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Feel Good Diaries

I’m 33, A Meditation Teacher, & Spent $292 On My Wellness Routine This Week

Welcome to Refinery29’s Feel Good Diaries, where we chronicle the physical and mental wellness routines of women today, their costs, and whether or not these self-care rituals actually make you feel good.
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Today: a transformational coach and meditation teacher co-parents her 4-year-old niece, tries Dunkin' Donuts coffee for the first time, goes on a weekend getaway with her new boo, and decompresses using Headspace — a mindful meditation app that will guide you to lead a happier, healthier life.
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Age: 33 
Location: Charlotte, N.C. 
Occupation: Transformational coach, meditation teacher, writer
Salary: $50-$80k / year (but it varies each year) 

Day One

5 a.m. — My 4-year-old, Carmen, wakes up, “feeling kinda hungry.” She eats half a pack of crackers and tries to talk to me. With eyes half-open, I tell her I’m still sleepy and if she wants to stay awake and play on her iPad she can do that, but I will be going back to bed. 
9 a.m. — Oops. I didn’t think I’d sleep for another four hours, but my body had other plans (read: needs). I roll out of bed and make my daily earl grey tea with oat milk and honey. Breakfast today is pan-toasted sourdough with butter (a staple since discovering that sourdough — somehow, miraculously — doesn’t impact my gluten sensitivity), and a strawberry watermelon mango smoothie. 
10 a.m. — I finally start my morning routine of resetting my space. Carmen “helps” me make the bed. We listen to music as I tidy up the kitchen and playroom. I’m a highly sensitive person and environments have a big impact on my mental health and overall energy. It feels so good to give my space a little love before starting my day.
10:15 a.m. — I sit down in front of my Gohonzon — a scroll used as a visual focal point by practitioners of Nichiren Buddhism — and chant “Nam Myoho Renge Kyo.” Chanting is a major part of my holistic wellness practice. It helps me elevate my life state (my spiritual/mental “posture” or perspective). It is a practice to remind myself, daily, that I am inherently wise, courageous, and compassionate, and that I’m capable of overcoming any problem or challenge that comes my way. I first chant for world peace and the happiness of all living beings and then I chant to achieve my personal goals.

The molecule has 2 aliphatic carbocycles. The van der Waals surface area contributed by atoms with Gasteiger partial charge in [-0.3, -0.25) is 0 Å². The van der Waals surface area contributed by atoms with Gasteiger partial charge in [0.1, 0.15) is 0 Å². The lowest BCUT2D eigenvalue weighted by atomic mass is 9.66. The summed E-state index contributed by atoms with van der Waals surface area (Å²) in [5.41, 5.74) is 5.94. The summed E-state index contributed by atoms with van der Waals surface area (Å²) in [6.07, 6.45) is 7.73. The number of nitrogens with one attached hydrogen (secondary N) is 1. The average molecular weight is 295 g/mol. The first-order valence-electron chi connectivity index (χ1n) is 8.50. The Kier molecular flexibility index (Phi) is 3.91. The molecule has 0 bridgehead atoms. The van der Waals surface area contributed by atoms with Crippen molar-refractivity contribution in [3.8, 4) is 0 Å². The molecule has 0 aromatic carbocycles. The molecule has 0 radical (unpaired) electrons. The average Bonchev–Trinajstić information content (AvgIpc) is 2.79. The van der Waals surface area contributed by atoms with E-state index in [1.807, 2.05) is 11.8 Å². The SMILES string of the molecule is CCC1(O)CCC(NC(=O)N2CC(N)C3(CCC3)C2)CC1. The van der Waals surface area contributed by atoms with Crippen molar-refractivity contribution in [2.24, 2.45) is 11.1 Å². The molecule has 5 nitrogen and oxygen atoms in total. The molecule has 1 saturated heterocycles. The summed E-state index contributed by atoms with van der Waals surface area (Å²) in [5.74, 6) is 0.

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10:30 a.m. — I brush my teeth and do my skin-care routine. I take 1000mg of vitamin C and some echinacea because the little one has had a runny nose, and I don’t want it.
11 a.m. — I sit down at my computer to do a bit of admin work. Since I started co-parenting my niece, I had to reduce my work hours significantly. I typically only work Mondays, Tuesdays mornings, and Fridays — but I have some outstanding emails that need to get sent. 
12:30 p.m. — I warm up some Trader Joe’s fried rice for lunch and eat it with leftover chicken.
4 p.m. — I take the kid with me to go shopping for clothes. I have some upcoming getaways with a new boo I’ve been dating for a few months, and my closet has been feeling outdated and not in alignment with my current self. We stop and get fast food — nuggets and fries — on the way. Choosing fast food is definitely not my proudest moment as a parent, but it’s the path of least resistance, and I’m giving myself permission to choose ease today. I buy a bodycon dress from Old Navy (one for the kid as well), and a $5 toy tea set from Marshalls. ($60)
7 p.m. — After being in stores (read: around other people as a highly sensitive person) I notice myself feeling a little overwhelmed and drained. I’m craving movement to diffuse pent-up energy and a moment to clear my mind. I decide to take the little one on a slow stroll through the neighborhood. As we walk, I play Headspace’s Walk It Off meditation, which guides me to recalibrate and use gentle movement to release challenging emotions. I come home feeling refreshed and ready to tackle bedtime.
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8:30 p.m. — I make myself ginger tea with honey — more immunity support so I don’t catch whatever the kid’s got — and sip it as I do the bedtime routine. I’m determined to break cycles of self-abandonment while parenting, and I’m proud of myself for carving out moments to care for myself as I care for the little one.